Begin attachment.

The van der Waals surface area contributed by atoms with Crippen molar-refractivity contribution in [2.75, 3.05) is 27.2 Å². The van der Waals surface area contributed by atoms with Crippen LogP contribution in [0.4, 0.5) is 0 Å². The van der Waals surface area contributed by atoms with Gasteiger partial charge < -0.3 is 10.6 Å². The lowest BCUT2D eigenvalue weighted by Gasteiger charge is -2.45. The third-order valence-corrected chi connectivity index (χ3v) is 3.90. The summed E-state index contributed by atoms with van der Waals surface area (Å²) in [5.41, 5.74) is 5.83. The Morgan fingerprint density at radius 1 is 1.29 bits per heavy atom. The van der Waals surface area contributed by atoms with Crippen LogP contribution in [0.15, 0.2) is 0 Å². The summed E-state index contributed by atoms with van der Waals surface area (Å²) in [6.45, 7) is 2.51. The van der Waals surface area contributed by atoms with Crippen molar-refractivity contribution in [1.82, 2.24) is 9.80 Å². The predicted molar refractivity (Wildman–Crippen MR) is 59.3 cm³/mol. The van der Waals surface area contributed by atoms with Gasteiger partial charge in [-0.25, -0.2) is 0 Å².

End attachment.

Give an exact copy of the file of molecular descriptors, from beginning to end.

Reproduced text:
The van der Waals surface area contributed by atoms with Crippen molar-refractivity contribution in [2.75, 3.05) is 27.2 Å². The van der Waals surface area contributed by atoms with Crippen LogP contribution in [0.4, 0.5) is 0 Å². The van der Waals surface area contributed by atoms with Gasteiger partial charge < -0.3 is 10.6 Å². The lowest BCUT2D eigenvalue weighted by Gasteiger charge is -2.45. The third-order valence-corrected chi connectivity index (χ3v) is 3.90. The summed E-state index contributed by atoms with van der Waals surface area (Å²) in [5.41, 5.74) is 5.83. The Morgan fingerprint density at radius 1 is 1.29 bits per heavy atom. The van der Waals surface area contributed by atoms with Crippen LogP contribution in [0.15, 0.2) is 0 Å². The summed E-state index contributed by atoms with van der Waals surface area (Å²) in [6.45, 7) is 2.51. The van der Waals surface area contributed by atoms with Crippen molar-refractivity contribution in [1.82, 2.24) is 9.80 Å². The predicted molar refractivity (Wildman–Crippen MR) is 59.3 cm³/mol. The van der Waals surface area contributed by atoms with Gasteiger partial charge in [-0.25, -0.2) is 0 Å².